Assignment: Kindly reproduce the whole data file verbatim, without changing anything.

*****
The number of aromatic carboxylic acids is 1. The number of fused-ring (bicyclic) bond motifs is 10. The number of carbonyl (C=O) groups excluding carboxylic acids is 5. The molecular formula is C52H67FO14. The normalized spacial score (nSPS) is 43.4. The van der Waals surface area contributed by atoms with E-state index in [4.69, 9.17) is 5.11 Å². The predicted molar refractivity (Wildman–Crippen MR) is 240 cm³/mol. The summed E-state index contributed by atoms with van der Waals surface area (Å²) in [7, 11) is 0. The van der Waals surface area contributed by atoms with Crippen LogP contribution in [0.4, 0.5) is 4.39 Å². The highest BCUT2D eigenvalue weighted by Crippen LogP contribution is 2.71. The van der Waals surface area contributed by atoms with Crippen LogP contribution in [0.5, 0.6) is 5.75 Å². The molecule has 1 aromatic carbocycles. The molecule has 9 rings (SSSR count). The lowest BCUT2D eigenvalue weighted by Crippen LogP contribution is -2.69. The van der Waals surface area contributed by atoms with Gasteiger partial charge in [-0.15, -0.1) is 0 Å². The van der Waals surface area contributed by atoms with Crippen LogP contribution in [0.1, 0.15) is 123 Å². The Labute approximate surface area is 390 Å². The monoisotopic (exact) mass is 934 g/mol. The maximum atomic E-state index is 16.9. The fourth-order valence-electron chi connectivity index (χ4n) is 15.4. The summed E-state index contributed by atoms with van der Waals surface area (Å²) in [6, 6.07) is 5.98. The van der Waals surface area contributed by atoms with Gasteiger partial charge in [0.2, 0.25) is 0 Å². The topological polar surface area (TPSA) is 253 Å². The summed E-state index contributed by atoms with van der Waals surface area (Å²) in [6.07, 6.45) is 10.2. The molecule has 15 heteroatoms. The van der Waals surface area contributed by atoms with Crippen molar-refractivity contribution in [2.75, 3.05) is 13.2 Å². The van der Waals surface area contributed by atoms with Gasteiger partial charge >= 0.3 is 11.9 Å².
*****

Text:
The number of aromatic carboxylic acids is 1. The number of fused-ring (bicyclic) bond motifs is 10. The number of carbonyl (C=O) groups excluding carboxylic acids is 5. The molecular formula is C52H67FO14. The normalized spacial score (nSPS) is 43.4. The van der Waals surface area contributed by atoms with E-state index in [4.69, 9.17) is 5.11 Å². The predicted molar refractivity (Wildman–Crippen MR) is 240 cm³/mol. The summed E-state index contributed by atoms with van der Waals surface area (Å²) in [7, 11) is 0. The van der Waals surface area contributed by atoms with Crippen LogP contribution in [0.4, 0.5) is 4.39 Å². The highest BCUT2D eigenvalue weighted by Crippen LogP contribution is 2.71. The van der Waals surface area contributed by atoms with Crippen LogP contribution in [0.5, 0.6) is 5.75 Å². The molecule has 1 aromatic carbocycles. The molecule has 9 rings (SSSR count). The lowest BCUT2D eigenvalue weighted by Crippen LogP contribution is -2.69. The van der Waals surface area contributed by atoms with Gasteiger partial charge in [-0.15, -0.1) is 0 Å². The van der Waals surface area contributed by atoms with Crippen LogP contribution in [0.1, 0.15) is 123 Å². The Labute approximate surface area is 390 Å². The monoisotopic (exact) mass is 934 g/mol. The maximum atomic E-state index is 16.9. The fourth-order valence-electron chi connectivity index (χ4n) is 15.4. The summed E-state index contributed by atoms with van der Waals surface area (Å²) in [6, 6.07) is 5.98. The van der Waals surface area contributed by atoms with Gasteiger partial charge in [0.2, 0.25) is 0 Å². The topological polar surface area (TPSA) is 253 Å². The summed E-state index contributed by atoms with van der Waals surface area (Å²) in [6.07, 6.45) is 10.2. The molecule has 15 heteroatoms. The van der Waals surface area contributed by atoms with Crippen molar-refractivity contribution in [2.75, 3.05) is 13.2 Å². The van der Waals surface area contributed by atoms with Gasteiger partial charge >= 0.3 is 11.9 Å².